'Simply Puzzled'

Washington has been without a credible horse to back in the region for months. The last U.S.-backed rebel faction, Harakat Hazzm, disbanded earlier this year. So far, analysts say, the U.S. does not have a plan for supporting any given group in northern Syria, though it has started to vet groups in the south to arm. The U.S. and the coalition still need reassurance from Turkey, the most influential and militarily strongest power in the region, to assuage their fears that any weapons they provide may eventually land in the hands of extremist groups.

“A lot of Western observers are simply puzzled by the way Turkey has handled this subject,” Pierini said. “On the one hand Turkey says it is against violence and that ISIS is a terrorist organization. But at the same time the anti-Western narrative is something that is regarded with sympathy by the religious conservatives in Turkey and the electorate.”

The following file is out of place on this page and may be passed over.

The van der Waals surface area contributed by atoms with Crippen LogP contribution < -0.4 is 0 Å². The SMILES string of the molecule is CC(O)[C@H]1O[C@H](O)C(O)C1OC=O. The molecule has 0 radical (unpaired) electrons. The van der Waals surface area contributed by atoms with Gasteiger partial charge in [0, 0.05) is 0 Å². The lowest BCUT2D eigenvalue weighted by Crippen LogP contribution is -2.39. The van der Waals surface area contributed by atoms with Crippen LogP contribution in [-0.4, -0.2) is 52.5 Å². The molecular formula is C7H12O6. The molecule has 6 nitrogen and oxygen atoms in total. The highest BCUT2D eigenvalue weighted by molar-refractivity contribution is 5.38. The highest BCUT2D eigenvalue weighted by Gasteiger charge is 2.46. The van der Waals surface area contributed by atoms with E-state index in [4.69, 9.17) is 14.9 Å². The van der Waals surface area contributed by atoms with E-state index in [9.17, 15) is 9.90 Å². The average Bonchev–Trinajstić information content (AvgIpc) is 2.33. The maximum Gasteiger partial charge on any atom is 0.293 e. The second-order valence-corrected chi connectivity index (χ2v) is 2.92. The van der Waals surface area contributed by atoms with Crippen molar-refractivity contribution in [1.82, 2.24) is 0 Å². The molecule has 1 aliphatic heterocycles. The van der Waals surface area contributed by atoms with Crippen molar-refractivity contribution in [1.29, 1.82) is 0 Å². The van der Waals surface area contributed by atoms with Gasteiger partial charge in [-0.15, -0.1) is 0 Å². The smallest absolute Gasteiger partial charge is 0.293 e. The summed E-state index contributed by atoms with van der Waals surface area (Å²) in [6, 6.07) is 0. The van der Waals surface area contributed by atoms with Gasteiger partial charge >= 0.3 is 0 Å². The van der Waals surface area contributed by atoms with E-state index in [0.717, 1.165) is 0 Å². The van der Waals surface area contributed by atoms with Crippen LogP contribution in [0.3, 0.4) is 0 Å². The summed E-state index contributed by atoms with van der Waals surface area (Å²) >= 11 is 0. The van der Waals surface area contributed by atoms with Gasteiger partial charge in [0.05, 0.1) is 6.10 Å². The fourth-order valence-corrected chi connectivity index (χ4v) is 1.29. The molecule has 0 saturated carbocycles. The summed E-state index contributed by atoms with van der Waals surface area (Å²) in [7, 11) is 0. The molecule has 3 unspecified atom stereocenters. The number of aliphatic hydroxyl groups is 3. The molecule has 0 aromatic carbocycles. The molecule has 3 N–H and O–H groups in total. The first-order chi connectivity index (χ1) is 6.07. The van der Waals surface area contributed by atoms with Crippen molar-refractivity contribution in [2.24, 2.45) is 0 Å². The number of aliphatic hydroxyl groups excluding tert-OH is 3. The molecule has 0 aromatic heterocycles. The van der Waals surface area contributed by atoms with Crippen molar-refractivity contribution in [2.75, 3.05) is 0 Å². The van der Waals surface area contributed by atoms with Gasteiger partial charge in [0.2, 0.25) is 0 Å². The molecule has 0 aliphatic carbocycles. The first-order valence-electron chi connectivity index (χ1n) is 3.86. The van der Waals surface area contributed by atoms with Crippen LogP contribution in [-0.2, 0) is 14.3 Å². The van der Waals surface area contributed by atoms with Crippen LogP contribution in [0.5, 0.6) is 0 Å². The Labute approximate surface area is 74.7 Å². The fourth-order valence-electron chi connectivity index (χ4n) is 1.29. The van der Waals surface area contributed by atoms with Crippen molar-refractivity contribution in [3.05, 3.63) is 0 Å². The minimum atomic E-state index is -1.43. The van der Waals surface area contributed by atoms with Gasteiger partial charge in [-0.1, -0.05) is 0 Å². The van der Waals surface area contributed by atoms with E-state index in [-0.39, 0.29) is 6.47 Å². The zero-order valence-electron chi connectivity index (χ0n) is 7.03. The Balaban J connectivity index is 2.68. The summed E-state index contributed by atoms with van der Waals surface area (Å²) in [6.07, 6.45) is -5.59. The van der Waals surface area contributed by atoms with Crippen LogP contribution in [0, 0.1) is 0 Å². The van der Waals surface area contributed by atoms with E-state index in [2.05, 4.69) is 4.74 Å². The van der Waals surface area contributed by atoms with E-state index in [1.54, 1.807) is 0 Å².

Turkish general elections are set for June 7. Erdogan is looking for a sweeping victory that will give his AKP party the ability to change the constitution and broaden his presidential powers. [AKP is the Turkish abbreviation for Justice and Development Party.] He has historically appealed to the conservative Muslim population in Turkey, most of whom opposed the country’s joining of the U.S.-led coalition last year.

In an effort to keep those voters on his side, even though he is not officially able to campaign, Erdogan is expected to continue to appeal to the conservative Muslim narrative and to ramp up his anti-American rhetoric, as he has done in the past.

That push by Erdogan may lead to more divisions between the U.S. and Turkey, and could help prolong the stalemate on the ground in Syria -- where ISIS controls the east, the regime holds the west and south, and rebels hold the north, as the war enters its fifth year.